Links to cultural information
The following are some basic tips on growing your orchid(s) .
We find ourselves repeating this information over and over again at shows and special events in order to help people with problems
they may have had or are having with their orchids.
This is also good information for those of you who are just starting out or have never grown an orchid before and are considering
purchasing your first orchid.
This 'word' (Re-pot) cannot be said often enough! It’s like the three most important things about real estate is location, location &
location. The most important thing about growing an orchid is re-potting it!! Re-pot, re-pot, re-pot!!!!
When to re-pot
Re-pot your orchid when you first get it and every year thereafter.
I like to explain how the wholesale grower puts thousands of individual plant-lets into their own 4-inch pots to be grown on to
blooming size plants. These plants are over-potted, but grown under ideal conditions where they will fill up their pot and bloom in 3-4
years. When these plants are in bud, they are sold to retail sellers (like Orchid Enterprise Inc.) to be sold to the general public.
Retail sellers won’t want to re-pot these orchids while they are in bud or bloom, for fear of blasting the buds or flowers and losing the
sale. So the job of re-potting is left up to the general public. Unfortunately, most new or novice growers are too scared to re-pot their
new orchid, or don’t know enough to do so.
So why re-pot? And why so often?
Most orchids grow in pristine conditions on trees or rocks where frequent watering washes away a lot of detritus along with the
bacteria and fungus that accompanies said debris. In a flower pot, bacteria and fungus breaks down your orchid mix and over time,
builds up, turning the mix into a toxic mash of rotted potting mix filled with bacteria and fungus that will eventually infect your orchid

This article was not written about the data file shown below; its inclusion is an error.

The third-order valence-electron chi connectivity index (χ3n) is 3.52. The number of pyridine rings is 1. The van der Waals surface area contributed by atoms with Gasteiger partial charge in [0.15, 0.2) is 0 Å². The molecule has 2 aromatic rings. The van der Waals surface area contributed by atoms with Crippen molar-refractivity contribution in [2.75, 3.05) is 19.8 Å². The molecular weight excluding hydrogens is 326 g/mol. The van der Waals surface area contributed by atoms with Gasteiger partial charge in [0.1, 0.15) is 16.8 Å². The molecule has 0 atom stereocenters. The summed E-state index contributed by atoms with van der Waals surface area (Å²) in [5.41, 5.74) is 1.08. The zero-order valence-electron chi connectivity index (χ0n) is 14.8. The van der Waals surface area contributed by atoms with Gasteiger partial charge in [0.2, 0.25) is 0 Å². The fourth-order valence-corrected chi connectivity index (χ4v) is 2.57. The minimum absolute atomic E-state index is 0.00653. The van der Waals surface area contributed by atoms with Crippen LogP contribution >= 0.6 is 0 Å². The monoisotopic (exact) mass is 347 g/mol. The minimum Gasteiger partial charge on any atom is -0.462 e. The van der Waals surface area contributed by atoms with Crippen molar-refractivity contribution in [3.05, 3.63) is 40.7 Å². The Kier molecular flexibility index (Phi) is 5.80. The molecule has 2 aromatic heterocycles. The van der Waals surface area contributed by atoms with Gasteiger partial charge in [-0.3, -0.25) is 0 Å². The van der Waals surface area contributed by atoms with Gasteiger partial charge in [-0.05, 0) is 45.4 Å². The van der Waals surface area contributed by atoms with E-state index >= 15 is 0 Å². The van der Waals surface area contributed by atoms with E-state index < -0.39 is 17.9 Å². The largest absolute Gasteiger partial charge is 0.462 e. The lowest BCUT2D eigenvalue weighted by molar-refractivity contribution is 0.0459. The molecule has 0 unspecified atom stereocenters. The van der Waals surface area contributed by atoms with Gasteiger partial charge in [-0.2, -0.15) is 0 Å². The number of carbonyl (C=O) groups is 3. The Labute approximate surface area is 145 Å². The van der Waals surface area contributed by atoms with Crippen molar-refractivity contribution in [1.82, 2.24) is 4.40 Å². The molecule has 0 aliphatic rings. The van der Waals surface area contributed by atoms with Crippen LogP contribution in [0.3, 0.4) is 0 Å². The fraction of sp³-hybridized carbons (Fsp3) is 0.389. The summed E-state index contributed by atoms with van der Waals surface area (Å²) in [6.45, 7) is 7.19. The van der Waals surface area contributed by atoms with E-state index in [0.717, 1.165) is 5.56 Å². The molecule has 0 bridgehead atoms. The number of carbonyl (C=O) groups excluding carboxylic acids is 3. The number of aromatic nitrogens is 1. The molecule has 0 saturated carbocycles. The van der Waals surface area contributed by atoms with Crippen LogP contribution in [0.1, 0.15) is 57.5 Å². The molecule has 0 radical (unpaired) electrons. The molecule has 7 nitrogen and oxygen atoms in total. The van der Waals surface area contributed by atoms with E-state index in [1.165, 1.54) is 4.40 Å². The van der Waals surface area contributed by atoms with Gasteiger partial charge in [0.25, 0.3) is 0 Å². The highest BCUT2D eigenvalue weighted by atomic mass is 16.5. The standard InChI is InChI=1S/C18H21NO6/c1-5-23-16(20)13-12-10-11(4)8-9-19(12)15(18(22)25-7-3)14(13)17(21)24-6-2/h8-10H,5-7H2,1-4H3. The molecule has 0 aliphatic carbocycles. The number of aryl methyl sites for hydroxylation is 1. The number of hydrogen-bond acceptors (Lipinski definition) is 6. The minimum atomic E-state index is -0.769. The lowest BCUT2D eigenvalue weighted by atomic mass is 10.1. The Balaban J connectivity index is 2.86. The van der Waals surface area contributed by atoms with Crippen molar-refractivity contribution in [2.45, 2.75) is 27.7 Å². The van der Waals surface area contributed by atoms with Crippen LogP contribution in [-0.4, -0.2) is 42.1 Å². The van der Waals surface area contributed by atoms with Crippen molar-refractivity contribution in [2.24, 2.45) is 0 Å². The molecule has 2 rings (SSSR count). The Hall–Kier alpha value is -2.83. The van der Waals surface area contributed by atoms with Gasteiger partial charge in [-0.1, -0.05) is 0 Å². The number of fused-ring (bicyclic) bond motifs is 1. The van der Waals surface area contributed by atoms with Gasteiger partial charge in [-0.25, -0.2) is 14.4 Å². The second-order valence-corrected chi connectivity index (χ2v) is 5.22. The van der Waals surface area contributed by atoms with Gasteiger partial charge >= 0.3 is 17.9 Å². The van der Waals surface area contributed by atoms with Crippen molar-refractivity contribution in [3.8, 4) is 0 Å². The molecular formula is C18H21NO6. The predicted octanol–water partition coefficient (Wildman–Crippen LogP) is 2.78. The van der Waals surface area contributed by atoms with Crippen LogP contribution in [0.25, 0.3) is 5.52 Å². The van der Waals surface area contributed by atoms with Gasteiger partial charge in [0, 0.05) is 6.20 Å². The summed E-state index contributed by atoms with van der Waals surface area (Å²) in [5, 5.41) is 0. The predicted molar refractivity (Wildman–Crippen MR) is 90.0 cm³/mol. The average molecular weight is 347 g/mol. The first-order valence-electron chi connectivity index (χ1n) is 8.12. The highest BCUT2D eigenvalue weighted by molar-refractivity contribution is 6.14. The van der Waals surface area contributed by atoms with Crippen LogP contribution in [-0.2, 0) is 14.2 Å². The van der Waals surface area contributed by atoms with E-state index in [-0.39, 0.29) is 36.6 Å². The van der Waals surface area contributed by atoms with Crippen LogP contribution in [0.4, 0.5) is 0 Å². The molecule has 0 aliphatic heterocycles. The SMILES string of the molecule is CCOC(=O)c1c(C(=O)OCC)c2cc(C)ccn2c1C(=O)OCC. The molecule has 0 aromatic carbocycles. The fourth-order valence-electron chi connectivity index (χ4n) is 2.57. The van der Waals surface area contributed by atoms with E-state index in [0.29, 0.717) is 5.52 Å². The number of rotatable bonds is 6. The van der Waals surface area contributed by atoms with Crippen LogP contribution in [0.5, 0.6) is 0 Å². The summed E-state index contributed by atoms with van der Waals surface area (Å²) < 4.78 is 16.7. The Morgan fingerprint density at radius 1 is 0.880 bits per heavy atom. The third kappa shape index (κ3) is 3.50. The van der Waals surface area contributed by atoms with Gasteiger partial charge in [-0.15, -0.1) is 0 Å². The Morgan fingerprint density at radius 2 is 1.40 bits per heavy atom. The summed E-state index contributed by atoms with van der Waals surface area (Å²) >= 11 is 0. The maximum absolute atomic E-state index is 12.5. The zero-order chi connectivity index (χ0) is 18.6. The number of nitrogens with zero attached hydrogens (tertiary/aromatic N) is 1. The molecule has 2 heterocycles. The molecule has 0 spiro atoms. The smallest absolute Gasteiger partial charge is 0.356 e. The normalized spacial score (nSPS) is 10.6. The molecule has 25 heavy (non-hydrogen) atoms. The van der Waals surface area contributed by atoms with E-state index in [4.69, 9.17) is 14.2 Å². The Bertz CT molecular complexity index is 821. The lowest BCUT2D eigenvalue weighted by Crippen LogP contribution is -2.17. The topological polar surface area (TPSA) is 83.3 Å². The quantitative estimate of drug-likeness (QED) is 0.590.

and kill it.
Keeping the mix fresh and clean by re-potting it every year, gives your orchid the environment it was meant to be in.
Most people don’t realize that it’s not the ‘water’ that kills your orchids when you ‘over water’, but the bacteria and fungus that is
produced which, in turn, attacks and kills your orchid. The simple proof of this, is the fact that many orchids are water every day in
their natural habitats!! There are also many orchids that can grow (and thrive) with their roots submerged in water 24-7!!! That’s not
to say all orchids can be grown that way, so don’t get any ideas here.
This is also a good time to mention that you shouldn't fertilize a new orchid until you've had a chance to re-pot it. Fertilizer can cause a
microbial bloom (bacteria and fungus) in the broken down mix that will lead to the destruction of your plant.
When we re-pot our orchids, we don’t worry about over watering them! In a fresh clean mix, there is little bacterial or fungal buildup to
harm your orchid if you happen to water too often. This, in and of itself, is reason enough to keep your orchid re-potted every year!!!
With this said, we also advise that “If in doubt, don’t…” water. Most orchid have some type of water storage organ that helps keep it
alive through times of water shortages. For some it’s leaves and others their canes or pseudo bulbs.
So,...Is this to say that every orchid should be re-potted every year? Well, there are always exceptions to the rule! And this is where
experience comes in and as you grow more and more orchids, you’ll re-pot some orchids more often wile re-potting others less. For
the new or novice grower, re-potting every year is good, sound advice.
With that said, the more “moist” your orchid likes their mix, the more often you’ll want to re-pot. If your orchid likes to dry out between
watering, the less bacterial and fungal degradation will occur and the longer you can go without re-potting.
Some of our orchids, that we grow in long-fiber sphagnum moss, are re-potted every 6-9 months while our Cattleyas and
Dendrobiums are re-potted every year and two years respectfully.
Tip: We like to put the date that we re-pot a plant on the back of the tag. This way, we can easily see if or when we need to re-pot next.